After a disappointing tour of the West Indies, Amit Mishra must have been relieved when the Board of Control for Cricket (BCCI) picked him in the 15-member squad for the three-match Test series against New Zealand.
The 33-year-old leg-spinner took only six wickets in two matches he played in the Caribbean. In the same two Tests, compatriot Ravichandran Ashwin had finished with 13 wickets. However, with 13 Test matches coming up at home and young chinaman spinner Kuldeep Yadav running riot in the domestic circuit, Mishra knows he’s living on the edge.
Yadav ended the Duleep Trophy as the highest wicket-taker with an impressive 17 wickets. Playing for India Red, Yadav played a crucial role to ensure his side sailed through to the final dismissing batsmen at will while keeping a check on the economy rate. His 17 wickets came at the cost of 474 runs in 119 overs at an average of 27.88. On the contrary, Mishra’s figures in the final read 195/3 in 46 overs at an average of 65.
Often touted as one of the most promising bowlers of this generation, Yadav has also impressed former Indian spinners like Erapalli Prasanna and Venkatapathy Raju. While Prasanna has reportedly compared him with Brad Hogg recently, Raju is hoping Yadav’s variations will play a key role in how his career shapes up. “India had a great series against West Indies and as the chief selector says, players should be given a longer run. Kuldeep is match-ready and is a vital backup for the spin trio,” said Raju. “It’s great to see the way he has been bowling in the Duleep Trophy. The team can now fall back on a number of players in case someone underperforms.”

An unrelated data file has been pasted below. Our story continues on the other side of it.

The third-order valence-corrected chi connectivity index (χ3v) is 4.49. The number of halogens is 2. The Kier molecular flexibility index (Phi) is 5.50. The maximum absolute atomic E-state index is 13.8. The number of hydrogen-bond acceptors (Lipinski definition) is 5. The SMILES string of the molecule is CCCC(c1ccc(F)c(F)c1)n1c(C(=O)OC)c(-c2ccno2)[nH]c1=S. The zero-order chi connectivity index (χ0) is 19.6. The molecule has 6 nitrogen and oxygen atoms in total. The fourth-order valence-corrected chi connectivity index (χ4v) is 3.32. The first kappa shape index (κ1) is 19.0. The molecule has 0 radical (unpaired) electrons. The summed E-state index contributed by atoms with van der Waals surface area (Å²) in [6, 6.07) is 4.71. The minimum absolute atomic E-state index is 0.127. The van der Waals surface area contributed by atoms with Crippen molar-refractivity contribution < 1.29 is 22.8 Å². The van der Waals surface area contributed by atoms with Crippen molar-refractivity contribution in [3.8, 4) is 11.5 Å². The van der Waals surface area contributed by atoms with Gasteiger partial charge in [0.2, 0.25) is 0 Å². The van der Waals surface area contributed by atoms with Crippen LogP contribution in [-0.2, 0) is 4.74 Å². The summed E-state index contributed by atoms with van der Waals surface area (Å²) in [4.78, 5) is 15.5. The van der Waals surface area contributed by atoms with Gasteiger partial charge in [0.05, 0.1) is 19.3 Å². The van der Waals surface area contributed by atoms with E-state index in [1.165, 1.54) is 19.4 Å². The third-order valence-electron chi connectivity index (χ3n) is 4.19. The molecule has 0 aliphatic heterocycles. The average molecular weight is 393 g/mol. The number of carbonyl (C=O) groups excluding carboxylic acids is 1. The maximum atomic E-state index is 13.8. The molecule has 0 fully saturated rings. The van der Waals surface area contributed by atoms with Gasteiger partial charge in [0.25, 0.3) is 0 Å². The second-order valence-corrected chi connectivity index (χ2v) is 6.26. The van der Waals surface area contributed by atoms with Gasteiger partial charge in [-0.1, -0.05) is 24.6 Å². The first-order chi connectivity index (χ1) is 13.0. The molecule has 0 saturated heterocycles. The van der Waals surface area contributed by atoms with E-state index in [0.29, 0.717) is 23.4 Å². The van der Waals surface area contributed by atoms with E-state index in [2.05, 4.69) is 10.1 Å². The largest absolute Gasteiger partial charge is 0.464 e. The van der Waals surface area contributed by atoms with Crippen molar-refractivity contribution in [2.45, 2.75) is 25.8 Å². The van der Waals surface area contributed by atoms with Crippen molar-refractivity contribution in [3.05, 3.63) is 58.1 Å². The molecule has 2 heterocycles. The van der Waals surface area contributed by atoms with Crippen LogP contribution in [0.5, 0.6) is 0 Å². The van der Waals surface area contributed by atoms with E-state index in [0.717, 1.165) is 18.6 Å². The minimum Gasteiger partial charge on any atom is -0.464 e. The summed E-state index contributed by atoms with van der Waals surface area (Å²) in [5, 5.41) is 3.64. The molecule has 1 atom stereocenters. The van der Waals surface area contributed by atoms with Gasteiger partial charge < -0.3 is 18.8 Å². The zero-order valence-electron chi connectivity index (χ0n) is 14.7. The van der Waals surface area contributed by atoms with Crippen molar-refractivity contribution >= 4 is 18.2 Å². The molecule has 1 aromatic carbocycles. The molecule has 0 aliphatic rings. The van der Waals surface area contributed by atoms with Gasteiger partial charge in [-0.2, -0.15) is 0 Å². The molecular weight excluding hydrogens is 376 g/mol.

The 21-year-old has a number of lethal options in his arsenal, with the wrong’un the deadliest of them all. Yadav made his first-class debut in 2012 but not until the 2014 U-19 World Cup did things turn around for him. He ended the campaign with 14 wickets as the second joint-highest wicket taker for India, justifying Kolkata Knight Riders’ $66,000 bid for him. The indications were clear. KKR wanted a home-grown bowler who they could mould into a game-changer in the future. And Yadav has already started showing glimpses what he is capable of. In the 2016 IPL he took six wickets in 3 matches, including a best of 3/35 against eventual champions Sunrisers Hyderabad.
He is yet to get a full season with Uttar Pradesh but Yadav’s performance in the Duleep Trophy is indication that the youngster is ready for the longest format. Not only does he possess the ability to pick wickets at regular intervals and keep a check on the run-rate, he also sticks to a particular line and length when needed. The only disadvantage for Yadav might be that he hasn’t been that impressive with the bat but that still shouldn’t be his priority, not at least now.
He might have missed out on the New Zealand series but what keeps Yadav in contention is the long domestic season that will run parallel to India’s internatonal home season. Yadav will get four Ranji Trophy matches with Uttar Pradesh before England arrive for their five-match Test series starting November 9. That should be enough time for Yadav to prove himself to the selectors.
Given the amount of cricket India are going to play at home for the next few months, Yadav can’t afford to be impatient. Selection doesn’t necessarily warrants a berth in the final team, as medium pacer Shardul Thakur must have found out in the tour of West Indies. But Yadav has the time and opportunity to add more weight to his claim.